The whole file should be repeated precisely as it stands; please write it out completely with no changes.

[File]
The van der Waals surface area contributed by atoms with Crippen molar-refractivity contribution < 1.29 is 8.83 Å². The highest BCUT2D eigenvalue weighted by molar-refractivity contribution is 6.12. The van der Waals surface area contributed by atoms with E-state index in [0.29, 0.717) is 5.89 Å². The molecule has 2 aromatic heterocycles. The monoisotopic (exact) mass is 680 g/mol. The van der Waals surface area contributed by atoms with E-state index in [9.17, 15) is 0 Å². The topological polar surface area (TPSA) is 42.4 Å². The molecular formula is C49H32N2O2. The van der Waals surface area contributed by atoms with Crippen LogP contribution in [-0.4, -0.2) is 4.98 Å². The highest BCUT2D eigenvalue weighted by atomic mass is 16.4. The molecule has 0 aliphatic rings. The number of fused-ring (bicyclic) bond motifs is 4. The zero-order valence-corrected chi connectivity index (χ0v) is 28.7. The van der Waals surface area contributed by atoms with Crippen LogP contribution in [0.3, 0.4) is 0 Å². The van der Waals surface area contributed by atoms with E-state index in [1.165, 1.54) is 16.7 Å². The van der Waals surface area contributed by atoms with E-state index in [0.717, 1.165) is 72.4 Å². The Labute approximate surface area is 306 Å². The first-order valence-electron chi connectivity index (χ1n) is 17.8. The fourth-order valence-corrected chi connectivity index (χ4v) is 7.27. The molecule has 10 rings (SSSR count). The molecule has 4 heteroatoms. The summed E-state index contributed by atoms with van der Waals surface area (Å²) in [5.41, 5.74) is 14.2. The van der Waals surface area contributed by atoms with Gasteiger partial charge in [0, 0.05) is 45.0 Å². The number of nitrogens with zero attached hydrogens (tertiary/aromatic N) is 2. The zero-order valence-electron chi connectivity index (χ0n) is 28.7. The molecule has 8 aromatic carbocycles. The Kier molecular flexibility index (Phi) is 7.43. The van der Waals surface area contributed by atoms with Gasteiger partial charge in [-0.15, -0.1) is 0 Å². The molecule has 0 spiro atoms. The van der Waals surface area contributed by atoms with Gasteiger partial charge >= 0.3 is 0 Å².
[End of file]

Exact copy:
The van der Waals surface area contributed by atoms with Crippen molar-refractivity contribution < 1.29 is 8.83 Å². The highest BCUT2D eigenvalue weighted by molar-refractivity contribution is 6.12. The van der Waals surface area contributed by atoms with E-state index in [0.29, 0.717) is 5.89 Å². The molecule has 2 aromatic heterocycles. The monoisotopic (exact) mass is 680 g/mol. The van der Waals surface area contributed by atoms with E-state index in [9.17, 15) is 0 Å². The topological polar surface area (TPSA) is 42.4 Å². The molecular formula is C49H32N2O2. The van der Waals surface area contributed by atoms with Crippen LogP contribution in [-0.4, -0.2) is 4.98 Å². The highest BCUT2D eigenvalue weighted by atomic mass is 16.4. The molecule has 0 aliphatic rings. The number of fused-ring (bicyclic) bond motifs is 4. The zero-order valence-corrected chi connectivity index (χ0v) is 28.7. The van der Waals surface area contributed by atoms with Crippen LogP contribution in [0.3, 0.4) is 0 Å². The van der Waals surface area contributed by atoms with E-state index in [1.165, 1.54) is 16.7 Å². The van der Waals surface area contributed by atoms with E-state index in [0.717, 1.165) is 72.4 Å². The Labute approximate surface area is 306 Å². The first-order valence-electron chi connectivity index (χ1n) is 17.8. The fourth-order valence-corrected chi connectivity index (χ4v) is 7.27. The molecule has 10 rings (SSSR count). The molecule has 4 heteroatoms. The summed E-state index contributed by atoms with van der Waals surface area (Å²) in [5.41, 5.74) is 14.2. The van der Waals surface area contributed by atoms with Gasteiger partial charge in [0, 0.05) is 45.0 Å². The number of nitrogens with zero attached hydrogens (tertiary/aromatic N) is 2. The zero-order valence-electron chi connectivity index (χ0n) is 28.7. The molecule has 8 aromatic carbocycles. The Kier molecular flexibility index (Phi) is 7.43. The van der Waals surface area contributed by atoms with Gasteiger partial charge in [-0.15, -0.1) is 0 Å². The molecule has 0 spiro atoms. The van der Waals surface area contributed by atoms with Gasteiger partial charge >= 0.3 is 0 Å².